Posts Tagged ‘behavior’

We think of thumb sucking as a baby’s behavior, one which may slide into toddler years. From birth a child will reflexively suck on any object put into its tiny, gummy mouth. Most agree this is a natural reflex evolved over many millennia (or 6,000 years if you are a strict creationist) to facilitate breast-feeding. You see it was difficult for a toothless child to eat fresh kill, be it rabbit or Stegosaurus. Sustenance had to come from somewhere lest the species wither away, so nature provided mother’s milk. What a beautiful thing, nature and nurture working together before the versus jumped in and ruined everything.

The sucking reflex associated with survival disappears early, generally after four months. Yet the pleasurable sensations associated with it don’t just evaporate like a barista when you absolutely cannot get through the next 30 seconds without a triple mocha Frappuccino. The cravings it satisfies – comfort, security, contentment – remain powerful. Substitutes are needed to fill the gap, both in your mouth and psyche. People who study these things call post-infant thumb sucking a non-nutritive sucking habit. The fastest and most readily available understudy is your thumb. It is literally (more…)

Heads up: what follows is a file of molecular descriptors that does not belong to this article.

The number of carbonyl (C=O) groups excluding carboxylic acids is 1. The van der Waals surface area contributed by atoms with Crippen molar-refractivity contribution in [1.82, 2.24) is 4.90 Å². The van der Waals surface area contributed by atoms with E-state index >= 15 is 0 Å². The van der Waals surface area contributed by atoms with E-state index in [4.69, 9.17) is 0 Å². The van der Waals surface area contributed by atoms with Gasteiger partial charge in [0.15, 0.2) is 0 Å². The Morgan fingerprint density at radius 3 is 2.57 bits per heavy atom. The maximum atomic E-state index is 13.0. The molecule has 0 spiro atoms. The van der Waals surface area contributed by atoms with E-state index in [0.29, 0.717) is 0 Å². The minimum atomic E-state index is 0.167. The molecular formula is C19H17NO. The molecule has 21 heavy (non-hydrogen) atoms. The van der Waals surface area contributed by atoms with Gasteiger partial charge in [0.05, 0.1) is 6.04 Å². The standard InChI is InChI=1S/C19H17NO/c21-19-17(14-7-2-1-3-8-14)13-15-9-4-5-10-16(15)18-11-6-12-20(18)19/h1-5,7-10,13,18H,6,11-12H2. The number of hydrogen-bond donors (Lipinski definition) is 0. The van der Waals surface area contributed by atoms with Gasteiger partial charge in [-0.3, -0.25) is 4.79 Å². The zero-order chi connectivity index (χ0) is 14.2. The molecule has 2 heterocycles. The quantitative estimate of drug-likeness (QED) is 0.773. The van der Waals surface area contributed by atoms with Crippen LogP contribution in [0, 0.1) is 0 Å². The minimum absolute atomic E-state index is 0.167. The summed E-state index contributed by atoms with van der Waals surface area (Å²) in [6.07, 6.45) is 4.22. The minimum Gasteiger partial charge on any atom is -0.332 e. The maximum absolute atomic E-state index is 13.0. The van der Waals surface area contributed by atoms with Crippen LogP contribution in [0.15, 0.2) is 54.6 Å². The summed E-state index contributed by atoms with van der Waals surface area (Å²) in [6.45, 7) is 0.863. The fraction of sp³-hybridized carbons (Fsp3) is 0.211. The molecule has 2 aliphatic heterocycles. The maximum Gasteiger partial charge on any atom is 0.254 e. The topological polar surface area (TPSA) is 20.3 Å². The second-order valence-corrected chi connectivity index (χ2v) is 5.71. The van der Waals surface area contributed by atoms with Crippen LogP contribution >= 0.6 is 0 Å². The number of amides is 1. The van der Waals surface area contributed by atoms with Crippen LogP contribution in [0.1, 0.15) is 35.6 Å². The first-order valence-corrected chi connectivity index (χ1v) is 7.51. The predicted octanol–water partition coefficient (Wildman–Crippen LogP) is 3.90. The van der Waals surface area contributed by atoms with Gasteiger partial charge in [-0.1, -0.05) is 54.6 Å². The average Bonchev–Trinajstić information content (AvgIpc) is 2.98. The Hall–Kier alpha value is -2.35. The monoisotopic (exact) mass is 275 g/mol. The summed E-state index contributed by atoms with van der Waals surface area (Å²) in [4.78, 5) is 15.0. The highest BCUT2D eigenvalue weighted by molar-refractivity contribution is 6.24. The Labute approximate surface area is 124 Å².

Over on Flickr I belong to a group called The Common Threads Project. The project identified 78 universal human behaviors and traits which “bridge the divides of gender, race, creed, culture and class.” Group members are encouraged to post photographs illustrating these traits and tagging them as appropriate. It’s a nifty idea which embodies our commonalities in an effective and occasionally powerful way.

That being said I am not here to post photos, at least not under that oversized umbrella. This isn’t about photography. I’ll leave that to the Flickr group. Instead (more…)